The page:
Over time, students become familiar with the properties of elements and their characteristic reactions that form compounds and molecules. In this three-part demonstration, show the other side of that coin by using characteristic reactions to produce elements from compounds.
- Tin, Sn—What happens in an electrolytic cell if one of the ions in the electrolyte may be both oxidized and reduced? Electrolysis of tin(II) chloride provides a stunning example. Grow a beautiful “tin-man” crystal tree by running an electric current through a solution of tin(II) chloride. Students will enjoy this “electric” oxidation–reduction demonstration as elemental tin is produced. What happens if the current is reversed?
- Silver, Ag—A copper wire coil is suspended in a silver nitrate solution. The coil is coated with shiny elemental silver “needles,” and the solution turns blue as silver ions are replaced by copper ions.
- Carbon, C—Your students will be amazed as they watch a yellow solid–liquid mixture turn brown, then black, expand out of the top of the beaker and solidify. The beaker becomes extremely hot, and the odor of burnt sugar becomes noticeable. The solid black product is pure elemental carbon!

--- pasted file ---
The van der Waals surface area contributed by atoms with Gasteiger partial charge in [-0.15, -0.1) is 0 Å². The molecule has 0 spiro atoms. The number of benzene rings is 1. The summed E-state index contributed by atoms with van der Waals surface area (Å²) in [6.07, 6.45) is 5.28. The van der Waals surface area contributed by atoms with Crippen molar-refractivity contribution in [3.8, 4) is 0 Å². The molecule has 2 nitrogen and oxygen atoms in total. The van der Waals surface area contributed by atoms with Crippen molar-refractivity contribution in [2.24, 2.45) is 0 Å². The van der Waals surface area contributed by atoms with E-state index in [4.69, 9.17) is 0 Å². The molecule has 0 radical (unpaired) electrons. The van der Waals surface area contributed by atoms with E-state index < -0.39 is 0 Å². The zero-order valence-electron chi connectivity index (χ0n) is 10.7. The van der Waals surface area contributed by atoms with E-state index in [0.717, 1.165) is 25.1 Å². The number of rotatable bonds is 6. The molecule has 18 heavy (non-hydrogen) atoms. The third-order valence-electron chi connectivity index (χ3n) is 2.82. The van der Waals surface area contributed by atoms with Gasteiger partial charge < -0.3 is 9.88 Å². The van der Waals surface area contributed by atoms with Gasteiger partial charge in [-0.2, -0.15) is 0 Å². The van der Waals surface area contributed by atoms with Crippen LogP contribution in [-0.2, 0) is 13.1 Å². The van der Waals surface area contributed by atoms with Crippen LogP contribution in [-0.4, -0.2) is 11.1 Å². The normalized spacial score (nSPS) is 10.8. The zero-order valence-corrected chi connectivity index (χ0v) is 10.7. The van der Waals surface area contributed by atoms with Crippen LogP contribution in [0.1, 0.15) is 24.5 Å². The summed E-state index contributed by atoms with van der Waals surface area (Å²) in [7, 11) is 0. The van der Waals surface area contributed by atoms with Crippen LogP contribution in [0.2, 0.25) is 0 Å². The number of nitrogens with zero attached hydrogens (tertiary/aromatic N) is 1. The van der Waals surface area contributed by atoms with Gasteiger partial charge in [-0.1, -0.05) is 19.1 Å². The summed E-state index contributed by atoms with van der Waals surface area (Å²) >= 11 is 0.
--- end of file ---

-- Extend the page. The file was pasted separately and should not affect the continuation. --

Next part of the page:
Includes detailed instructions, a reproducible student worksheet, and Teacher Notes with tips and answers to all questions.Concepts:
Electrolysis, cathode, anode, oxidation–reduction, single replacement reaction, dehydration reaction, exothermic reactions. Time Required:
30 minutes Chemicals Provided:
Copper wire, silver nitrate solution, sodium carbonate, sucrose, sulfuric acid, tin(II) chloride solution.
Materials Included in Kit:
Copper wire, 18-gauge, 6 feet
Silver nitrate, 0.1 M, 140 mL
Sodium carbonate, anhydrous, 250 g
Sucrose, lab grade, 150 g
Sulfuric acid, reagent, 175 mL
Tin(II) chloride solution, 1 M, 75 mL
Wood splints, pkg/30
Alkaline battery, 9 V
Battery clip with alligator clip leads
Culture (petri) dish 90 x 15 mm, 3